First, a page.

Three Good Things is a positive psychology exercise that may seem overly simple yet can yield excellent results. Committing to a daily of practice of this happiness-boosting exercise is a powerful way to raise daily happiness levels. Though from the outset, doing this exercise may seem simple, but committing to Three Good Things and doing it diligently day after day is certainly not easy.
What exactly is the Three Good Things exercise? It is an exercise in gratitude. With consistent practice, a habitual state of gratitude is developed. The Three Good Things method is as follows:
1. Sit down before bedtime and reflect upon the day.
2. Think of three things that went well throughout the day.
3. Write the three good things down in a journal and reflect upon each good thing.
The best part about this exercise is that we can reflect upon our blessings, both large and small. We need not move mountains or make grand achievements. Rather, we simply need to reflect on three things that went well throughout our day. Initially, we may have trouble thinking of three good things. But with practice, we will eventually come up with more than just three good things. The goal of this exercise is to help us practice our gratitude and become happier individuals.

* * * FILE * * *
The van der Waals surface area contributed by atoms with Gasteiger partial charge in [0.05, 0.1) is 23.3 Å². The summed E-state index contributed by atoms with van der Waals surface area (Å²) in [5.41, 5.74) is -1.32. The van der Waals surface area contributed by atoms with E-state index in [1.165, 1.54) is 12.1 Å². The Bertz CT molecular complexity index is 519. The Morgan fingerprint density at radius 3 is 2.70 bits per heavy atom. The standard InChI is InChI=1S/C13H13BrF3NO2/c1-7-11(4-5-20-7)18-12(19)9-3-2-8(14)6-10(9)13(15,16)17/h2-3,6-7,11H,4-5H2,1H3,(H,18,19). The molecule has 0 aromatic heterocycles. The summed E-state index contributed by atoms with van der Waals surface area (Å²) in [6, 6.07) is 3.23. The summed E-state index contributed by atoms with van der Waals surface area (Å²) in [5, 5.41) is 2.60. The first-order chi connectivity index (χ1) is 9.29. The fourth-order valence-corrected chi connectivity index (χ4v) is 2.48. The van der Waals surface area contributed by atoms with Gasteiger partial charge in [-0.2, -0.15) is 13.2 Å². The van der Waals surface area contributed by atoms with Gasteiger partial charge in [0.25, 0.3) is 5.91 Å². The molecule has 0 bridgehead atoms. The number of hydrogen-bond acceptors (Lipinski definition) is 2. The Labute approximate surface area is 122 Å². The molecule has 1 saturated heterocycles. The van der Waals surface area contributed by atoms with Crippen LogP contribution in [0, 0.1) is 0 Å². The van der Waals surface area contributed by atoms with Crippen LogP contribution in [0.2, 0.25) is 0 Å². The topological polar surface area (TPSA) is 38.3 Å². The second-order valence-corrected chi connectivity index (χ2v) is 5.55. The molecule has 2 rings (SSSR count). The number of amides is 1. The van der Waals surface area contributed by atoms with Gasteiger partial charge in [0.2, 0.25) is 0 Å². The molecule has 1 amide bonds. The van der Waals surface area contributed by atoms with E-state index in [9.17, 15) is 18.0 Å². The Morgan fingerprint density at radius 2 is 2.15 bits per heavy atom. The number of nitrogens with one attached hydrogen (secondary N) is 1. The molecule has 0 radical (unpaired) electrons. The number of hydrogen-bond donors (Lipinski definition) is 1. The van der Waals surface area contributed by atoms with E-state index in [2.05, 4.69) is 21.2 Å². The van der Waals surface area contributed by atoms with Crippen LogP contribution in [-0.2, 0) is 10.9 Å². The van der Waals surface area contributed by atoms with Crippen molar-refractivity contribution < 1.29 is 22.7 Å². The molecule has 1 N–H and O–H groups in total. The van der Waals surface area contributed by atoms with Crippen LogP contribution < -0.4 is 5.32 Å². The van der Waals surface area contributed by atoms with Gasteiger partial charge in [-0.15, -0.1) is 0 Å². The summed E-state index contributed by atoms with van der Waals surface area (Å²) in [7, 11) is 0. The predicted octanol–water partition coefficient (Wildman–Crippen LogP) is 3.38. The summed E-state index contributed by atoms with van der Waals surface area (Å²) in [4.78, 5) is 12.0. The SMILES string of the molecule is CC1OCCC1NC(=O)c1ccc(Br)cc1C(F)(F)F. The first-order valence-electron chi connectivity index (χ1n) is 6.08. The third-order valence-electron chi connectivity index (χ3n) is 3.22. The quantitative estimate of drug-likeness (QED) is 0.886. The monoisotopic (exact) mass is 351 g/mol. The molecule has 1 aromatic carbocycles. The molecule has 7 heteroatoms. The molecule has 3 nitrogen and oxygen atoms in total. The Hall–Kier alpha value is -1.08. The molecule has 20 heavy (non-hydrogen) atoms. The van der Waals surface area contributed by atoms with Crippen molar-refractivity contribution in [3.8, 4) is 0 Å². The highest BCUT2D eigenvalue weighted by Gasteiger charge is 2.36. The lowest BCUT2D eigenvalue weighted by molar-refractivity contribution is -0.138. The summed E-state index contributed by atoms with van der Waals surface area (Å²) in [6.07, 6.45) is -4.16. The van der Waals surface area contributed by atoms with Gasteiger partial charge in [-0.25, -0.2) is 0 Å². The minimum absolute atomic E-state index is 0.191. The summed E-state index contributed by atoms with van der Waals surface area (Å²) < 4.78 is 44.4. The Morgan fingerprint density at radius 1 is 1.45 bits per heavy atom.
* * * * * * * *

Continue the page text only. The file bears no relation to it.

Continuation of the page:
The practice of gratitude has long been known to have its roots in Judaism. In a class of 800 which Tal-Ben Shahar taught at Harvard, he assigned his students a gratitude journal. Of this, Associate Professor of History at Arizona State University Hava Tirosh-Samuelson said, “These exercises are in complete accord with the Jewish outlook. Jewish prayer and the Jewish system of blessing is about expressing gratitude to G-d.”
Expressing gratitude is not a foreign concept in Judaism. In fact, we express our gratitude daily through our daily prayers and blessings over food prior to eating. We are acknowledging the kindness and blessings which G-d bestows upon us, thereby deepening our love for Him and our commitment to His commandments. A Jew is called Yehudi in the Hebrew language, which comes from the root word hoda’ah, meaning gratitude. Essentially, this means our very purpose as the Jewish people is to express our gratitude towards G-d for all the good He bestows upon us and the world.
The simple practice of expressing daily gratitude creates a shift in our thoughts and in how we perceive our experiences. As an added benefit, when we share our positive events with others, it can strengthen our social and friendship bonds. With increased happiness, we will also find ourselves more productive and able to reach the goals which we have set for ourselves.